These days it seems that people are easily offended. If you have an opinion different from theirs, they instantly get defensive and go on the attack. There is no room for respectful discussion, or even agreeing to disagree.
If you are one of these folks, it might be that you are choosing to take things personally and be offended, instead of respectfully allowing the other person to have an opinion.
In today’s episode of Your Personal Power Pod, we talk about being easily offended, what causes it and what you can do about it.
We want to hear from you, whether it’s your stories about how self-esteem and personal power affect your life, or topics you’d like us to address in future episodes. We’d love for you to review our podcast. Do this on your streaming service or visit www.yourpersonalpowerpod.com , click Contact and drop us an email. You can also find us on Instagram at Your Personal Power Pod.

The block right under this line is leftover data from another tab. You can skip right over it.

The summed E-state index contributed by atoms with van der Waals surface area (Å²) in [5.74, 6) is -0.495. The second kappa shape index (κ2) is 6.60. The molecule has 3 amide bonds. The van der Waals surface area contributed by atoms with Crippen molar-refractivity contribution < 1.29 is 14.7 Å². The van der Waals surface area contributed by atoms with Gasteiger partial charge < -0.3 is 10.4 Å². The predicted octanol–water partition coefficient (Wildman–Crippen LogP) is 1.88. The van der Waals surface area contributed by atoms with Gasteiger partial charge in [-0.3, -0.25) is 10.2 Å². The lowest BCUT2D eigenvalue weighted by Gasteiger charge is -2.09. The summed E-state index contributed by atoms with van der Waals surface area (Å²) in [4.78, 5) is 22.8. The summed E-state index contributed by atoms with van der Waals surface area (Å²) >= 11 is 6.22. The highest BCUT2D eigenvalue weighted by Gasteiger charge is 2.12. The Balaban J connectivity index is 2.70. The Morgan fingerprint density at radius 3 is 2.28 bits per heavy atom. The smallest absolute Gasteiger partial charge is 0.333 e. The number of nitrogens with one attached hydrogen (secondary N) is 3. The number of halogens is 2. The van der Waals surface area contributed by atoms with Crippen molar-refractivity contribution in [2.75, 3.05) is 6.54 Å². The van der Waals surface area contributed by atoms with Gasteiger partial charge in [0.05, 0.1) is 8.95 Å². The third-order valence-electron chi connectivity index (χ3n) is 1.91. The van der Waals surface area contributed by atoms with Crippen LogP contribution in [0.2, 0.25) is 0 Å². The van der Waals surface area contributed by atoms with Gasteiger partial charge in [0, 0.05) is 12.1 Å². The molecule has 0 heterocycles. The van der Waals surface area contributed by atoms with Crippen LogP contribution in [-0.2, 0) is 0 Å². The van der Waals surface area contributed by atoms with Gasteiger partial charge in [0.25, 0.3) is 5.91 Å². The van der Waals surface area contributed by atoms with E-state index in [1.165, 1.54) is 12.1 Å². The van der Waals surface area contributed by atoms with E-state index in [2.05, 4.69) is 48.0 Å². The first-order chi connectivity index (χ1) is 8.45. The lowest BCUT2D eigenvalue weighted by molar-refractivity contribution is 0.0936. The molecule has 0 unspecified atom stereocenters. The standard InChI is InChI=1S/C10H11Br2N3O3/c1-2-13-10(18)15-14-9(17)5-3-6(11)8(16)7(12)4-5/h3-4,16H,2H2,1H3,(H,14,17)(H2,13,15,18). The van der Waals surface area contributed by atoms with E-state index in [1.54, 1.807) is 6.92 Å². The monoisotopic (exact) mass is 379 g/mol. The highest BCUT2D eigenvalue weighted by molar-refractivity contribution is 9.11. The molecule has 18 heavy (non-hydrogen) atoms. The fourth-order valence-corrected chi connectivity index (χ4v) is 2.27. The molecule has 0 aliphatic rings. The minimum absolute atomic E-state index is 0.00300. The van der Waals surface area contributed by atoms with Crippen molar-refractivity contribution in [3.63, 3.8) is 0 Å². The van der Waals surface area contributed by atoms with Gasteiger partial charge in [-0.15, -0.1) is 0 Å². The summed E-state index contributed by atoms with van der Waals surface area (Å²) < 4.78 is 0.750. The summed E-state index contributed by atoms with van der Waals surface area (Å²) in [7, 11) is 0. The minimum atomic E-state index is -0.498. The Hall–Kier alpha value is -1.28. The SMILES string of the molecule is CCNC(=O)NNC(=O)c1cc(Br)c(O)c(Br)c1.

Also, if you’d like to make changes in your personal or business life, spending time with a coach can make all the difference. Sandy is offering a free consultation, so contact her at firstname.lastname@example.org and put COACHING in the subject line to schedule a free call.
Thank you for listening to Your Personal Power Pod. We look forward to hearing from you.
And, until next time, find your power and change your life!
[00:00:00] Shannon: Welcome to Your Personal Power Pod, a podcast about aligning yourself with the life you want. And here are your hosts, Sandy Abel and Shannon Young